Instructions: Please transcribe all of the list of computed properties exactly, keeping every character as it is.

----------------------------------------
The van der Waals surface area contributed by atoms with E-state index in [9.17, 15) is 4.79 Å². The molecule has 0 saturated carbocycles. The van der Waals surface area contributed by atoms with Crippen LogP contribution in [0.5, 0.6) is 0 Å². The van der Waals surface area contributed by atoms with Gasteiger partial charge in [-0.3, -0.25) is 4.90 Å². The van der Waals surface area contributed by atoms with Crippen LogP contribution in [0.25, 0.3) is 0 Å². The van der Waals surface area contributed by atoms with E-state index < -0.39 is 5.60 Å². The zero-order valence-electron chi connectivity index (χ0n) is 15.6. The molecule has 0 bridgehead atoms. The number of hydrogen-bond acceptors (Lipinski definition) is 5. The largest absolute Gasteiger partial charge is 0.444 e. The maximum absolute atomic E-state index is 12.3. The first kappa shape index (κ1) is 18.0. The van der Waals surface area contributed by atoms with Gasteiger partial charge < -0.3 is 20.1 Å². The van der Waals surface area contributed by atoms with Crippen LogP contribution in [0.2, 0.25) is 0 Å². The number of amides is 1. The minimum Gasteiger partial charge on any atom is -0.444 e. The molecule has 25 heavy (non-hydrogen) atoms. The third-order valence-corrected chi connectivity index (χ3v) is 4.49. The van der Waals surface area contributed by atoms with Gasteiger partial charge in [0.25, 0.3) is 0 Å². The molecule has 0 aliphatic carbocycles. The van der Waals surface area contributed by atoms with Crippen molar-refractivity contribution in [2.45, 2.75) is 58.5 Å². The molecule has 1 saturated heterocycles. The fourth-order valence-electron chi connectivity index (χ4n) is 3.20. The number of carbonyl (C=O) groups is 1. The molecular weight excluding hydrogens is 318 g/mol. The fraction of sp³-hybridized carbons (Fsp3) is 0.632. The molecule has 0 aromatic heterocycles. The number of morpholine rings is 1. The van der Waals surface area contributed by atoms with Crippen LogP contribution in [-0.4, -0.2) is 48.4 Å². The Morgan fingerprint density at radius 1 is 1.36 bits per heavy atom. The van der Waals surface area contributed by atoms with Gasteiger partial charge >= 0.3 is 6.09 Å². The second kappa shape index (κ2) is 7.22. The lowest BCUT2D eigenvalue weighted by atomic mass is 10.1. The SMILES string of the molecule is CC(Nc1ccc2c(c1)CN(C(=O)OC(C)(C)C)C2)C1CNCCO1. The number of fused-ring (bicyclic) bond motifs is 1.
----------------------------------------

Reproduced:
The van der Waals surface area contributed by atoms with E-state index in [9.17, 15) is 4.79 Å². The molecule has 0 saturated carbocycles. The van der Waals surface area contributed by atoms with Crippen LogP contribution in [0.5, 0.6) is 0 Å². The van der Waals surface area contributed by atoms with Gasteiger partial charge in [-0.3, -0.25) is 4.90 Å². The van der Waals surface area contributed by atoms with Crippen LogP contribution in [0.25, 0.3) is 0 Å². The van der Waals surface area contributed by atoms with E-state index < -0.39 is 5.60 Å². The zero-order valence-electron chi connectivity index (χ0n) is 15.6. The molecule has 0 bridgehead atoms. The number of hydrogen-bond acceptors (Lipinski definition) is 5. The largest absolute Gasteiger partial charge is 0.444 e. The maximum absolute atomic E-state index is 12.3. The first kappa shape index (κ1) is 18.0. The van der Waals surface area contributed by atoms with Gasteiger partial charge < -0.3 is 20.1 Å². The van der Waals surface area contributed by atoms with Crippen LogP contribution in [0.2, 0.25) is 0 Å². The number of amides is 1. The minimum Gasteiger partial charge on any atom is -0.444 e. The molecule has 25 heavy (non-hydrogen) atoms. The third-order valence-corrected chi connectivity index (χ3v) is 4.49. The van der Waals surface area contributed by atoms with Gasteiger partial charge in [0.25, 0.3) is 0 Å². The molecule has 0 aliphatic carbocycles. The van der Waals surface area contributed by atoms with Crippen molar-refractivity contribution in [2.45, 2.75) is 58.5 Å². The molecule has 1 saturated heterocycles. The fourth-order valence-electron chi connectivity index (χ4n) is 3.20. The number of carbonyl (C=O) groups is 1. The molecular weight excluding hydrogens is 318 g/mol. The fraction of sp³-hybridized carbons (Fsp3) is 0.632. The molecule has 0 aromatic heterocycles. The number of morpholine rings is 1. The van der Waals surface area contributed by atoms with Crippen LogP contribution in [-0.4, -0.2) is 48.4 Å². The Morgan fingerprint density at radius 1 is 1.36 bits per heavy atom. The van der Waals surface area contributed by atoms with Gasteiger partial charge >= 0.3 is 6.09 Å². The second kappa shape index (κ2) is 7.22. The lowest BCUT2D eigenvalue weighted by atomic mass is 10.1. The SMILES string of the molecule is CC(Nc1ccc2c(c1)CN(C(=O)OC(C)(C)C)C2)C1CNCCO1. The number of fused-ring (bicyclic) bond motifs is 1.